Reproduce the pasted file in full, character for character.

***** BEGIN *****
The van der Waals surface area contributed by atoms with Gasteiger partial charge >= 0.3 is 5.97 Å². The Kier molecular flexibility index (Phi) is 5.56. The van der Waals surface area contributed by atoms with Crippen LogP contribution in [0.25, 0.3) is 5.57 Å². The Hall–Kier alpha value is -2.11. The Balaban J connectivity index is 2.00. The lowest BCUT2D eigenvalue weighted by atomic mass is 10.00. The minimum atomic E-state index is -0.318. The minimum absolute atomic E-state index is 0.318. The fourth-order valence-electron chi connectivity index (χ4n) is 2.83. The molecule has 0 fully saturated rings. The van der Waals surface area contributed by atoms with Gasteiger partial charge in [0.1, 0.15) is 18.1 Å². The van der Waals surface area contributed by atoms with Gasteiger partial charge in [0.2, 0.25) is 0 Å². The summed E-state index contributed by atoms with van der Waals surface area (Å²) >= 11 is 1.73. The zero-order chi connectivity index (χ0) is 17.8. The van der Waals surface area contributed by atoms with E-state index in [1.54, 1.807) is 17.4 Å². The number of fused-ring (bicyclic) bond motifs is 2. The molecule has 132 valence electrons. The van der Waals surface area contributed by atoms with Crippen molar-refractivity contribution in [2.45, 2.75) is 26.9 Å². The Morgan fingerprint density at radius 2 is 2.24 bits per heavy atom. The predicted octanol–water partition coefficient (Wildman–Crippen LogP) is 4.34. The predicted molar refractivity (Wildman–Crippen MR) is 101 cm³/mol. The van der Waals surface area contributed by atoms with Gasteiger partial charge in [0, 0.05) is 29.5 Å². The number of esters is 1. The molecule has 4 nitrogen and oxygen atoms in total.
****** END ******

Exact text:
The van der Waals surface area contributed by atoms with Gasteiger partial charge >= 0.3 is 5.97 Å². The Kier molecular flexibility index (Phi) is 5.56. The van der Waals surface area contributed by atoms with Crippen LogP contribution in [0.25, 0.3) is 5.57 Å². The Hall–Kier alpha value is -2.11. The Balaban J connectivity index is 2.00. The lowest BCUT2D eigenvalue weighted by atomic mass is 10.00. The minimum atomic E-state index is -0.318. The minimum absolute atomic E-state index is 0.318. The fourth-order valence-electron chi connectivity index (χ4n) is 2.83. The molecule has 0 fully saturated rings. The van der Waals surface area contributed by atoms with Gasteiger partial charge in [0.1, 0.15) is 18.1 Å². The van der Waals surface area contributed by atoms with Gasteiger partial charge in [0.2, 0.25) is 0 Å². The summed E-state index contributed by atoms with van der Waals surface area (Å²) >= 11 is 1.73. The zero-order chi connectivity index (χ0) is 17.8. The van der Waals surface area contributed by atoms with E-state index in [1.54, 1.807) is 17.4 Å². The number of fused-ring (bicyclic) bond motifs is 2. The molecule has 132 valence electrons. The van der Waals surface area contributed by atoms with Crippen molar-refractivity contribution in [2.45, 2.75) is 26.9 Å². The Morgan fingerprint density at radius 2 is 2.24 bits per heavy atom. The predicted octanol–water partition coefficient (Wildman–Crippen LogP) is 4.34. The predicted molar refractivity (Wildman–Crippen MR) is 101 cm³/mol. The van der Waals surface area contributed by atoms with Gasteiger partial charge in [0, 0.05) is 29.5 Å². The number of esters is 1. The molecule has 4 nitrogen and oxygen atoms in total.